Greasley Castle

Has been described as a Certain Masonry Castle

There are masonry footings remains

NameGreasley Castle
Alternative NamesGriseleia; Gryseleye; Griseley
Historic CountryNottinghamshire
Modern AuthorityNottinghamshire
1974 AuthorityNottinghamshire
Civil ParishGreasley

Greasley Castle, a fortified manor house, was called a castle from 1340 when a licence to crenellate his dwelling at 'Gryseleye' was granted to Nicholas de Cantelupe by Edw. III. The castle and lands passed through the hands of succeeding owners; the last recorded being Sir John Manners, early 17th c. 'Throsby (1797) states that "the mansion of Nicholas de Cantelupe ... is totally destroyed except a plain wall or two." 'The remains of the house, including a wall almost 5ft thick and a 14th c. square-headed window, are incorporated in the farm buildings (of Greasley Castle Farm). Trial excavations, in the summer of 1933, disclosed part of the foundations of a round tower, 20ft in diameter, at the NW corner of the building. No sign of foundations was found at the NE corner over at a depth of nearly 6 feet, but broken C17 (kitchen) pottery was found at a depth of 3'6" and below. This discovery and Thorsby's statement about the remains of the mansion seems to suggest a date about 1700 as the probable time at which Greasley was abandoned and its destruction begun'. (PastScape ref. Herbert Green)

Manorial stronghold, "Greasley-Seven miles north-west from Nottingham are the ruins of Greasley Castle, built amid earthen defences. A length of vallum on the south of the building, a fosse at right angles, and two other ramparts apparently formed the boundaries of two courts. South-west of the castle is a long length of rampart; at the west end it returns north for a distance of 300ft and at its eastern extremity is a similar return, the angle thus formed is moated and contains a series of parallel hollows. This was no doubt the manorial fish stew and though high and dry on a sloping hillside there is evidence that water once flowed from this spring-fed stew-pond. The rampart of earth south-east is high enough to have held back the water to fill the four stews, though the base of them is 5ft higher than that of the moat". (VCH)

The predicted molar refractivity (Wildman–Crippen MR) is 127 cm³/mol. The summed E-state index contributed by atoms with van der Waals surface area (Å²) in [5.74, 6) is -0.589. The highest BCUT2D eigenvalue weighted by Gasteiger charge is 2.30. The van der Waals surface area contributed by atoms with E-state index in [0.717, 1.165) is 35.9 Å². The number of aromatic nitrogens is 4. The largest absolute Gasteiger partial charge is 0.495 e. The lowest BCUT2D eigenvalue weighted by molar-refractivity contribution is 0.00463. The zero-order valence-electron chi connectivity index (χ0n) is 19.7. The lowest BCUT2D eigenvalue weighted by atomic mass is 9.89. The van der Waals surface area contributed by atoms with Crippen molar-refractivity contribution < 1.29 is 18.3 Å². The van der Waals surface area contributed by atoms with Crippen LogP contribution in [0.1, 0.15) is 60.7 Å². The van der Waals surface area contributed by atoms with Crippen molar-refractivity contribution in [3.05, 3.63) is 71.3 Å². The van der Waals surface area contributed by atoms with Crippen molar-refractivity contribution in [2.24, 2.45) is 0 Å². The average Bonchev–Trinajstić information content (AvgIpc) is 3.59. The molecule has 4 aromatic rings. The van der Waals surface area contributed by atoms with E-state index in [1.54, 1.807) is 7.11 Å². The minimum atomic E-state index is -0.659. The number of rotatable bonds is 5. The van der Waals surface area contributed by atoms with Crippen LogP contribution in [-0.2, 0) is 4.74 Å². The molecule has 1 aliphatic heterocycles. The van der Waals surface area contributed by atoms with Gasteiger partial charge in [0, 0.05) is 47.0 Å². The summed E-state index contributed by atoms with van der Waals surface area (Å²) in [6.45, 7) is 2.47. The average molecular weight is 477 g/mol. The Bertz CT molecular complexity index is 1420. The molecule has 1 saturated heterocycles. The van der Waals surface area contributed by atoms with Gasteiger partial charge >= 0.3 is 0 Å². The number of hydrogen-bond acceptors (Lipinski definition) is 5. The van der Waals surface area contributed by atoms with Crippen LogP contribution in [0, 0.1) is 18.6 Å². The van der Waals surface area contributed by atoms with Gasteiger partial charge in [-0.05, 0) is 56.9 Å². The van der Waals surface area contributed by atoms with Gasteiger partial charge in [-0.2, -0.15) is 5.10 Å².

Gatehouse Comments

The entire area bounded by the earthworks is a SAM, the buildings (house and farm buildings) are all Grade 2 listed. Some earthworks were destroyed when the adjacent graveyard was extended in the mid C19. Given that the 1933 excavations were carried out over only two days, and the holes were backfilled at the end of each day it is doubtful whether much credence can be given to the conclusions reached given the paucity of remains revealed. The cellar of the apparently Georgian house much older, probably medieval in date, and may once have formed part of the castle. Gatehouse thanks Richard Skinner for some of this infomation.

- Philip Davis

This site is a scheduled monument protected by law

This is a Grade 2 listed building protected by law

Historic England Scheduled Monument Number
Historic England Listed Building number(s)
Images Of England
Historic England (PastScape) Defra or Monument number(s)
County Historic Environment Record
OS Map Grid ReferenceSK491470
Latitude53.0191497802734
Longitude-1.27028000354767
Eastings449100
Northings347000
HyperLink HyperLink HyperLink
Photograph by Andrew Herrett. All rights reserved
Photograph by Andrew Herrett. All rights reserved
Photograph by Andrew Herrett. All rights reserved
Photograph by Andrew Herrett. All rights reserved
Photo by Andrew Herrett All Rights Reserved
Photo by Andrew Herrett All Rights Reserved
Photo by Andrew Herrett All Rights Reserved
Photo by Andrew Herrett All Rights Reserved
Photo by Andrew Herrett All Rights Reserved
Photo by Andrew Herrett All Rights Reserved
Photo by Andrew Herrett All Rights Reserved
Photo by Andrew Herrett All Rights Reserved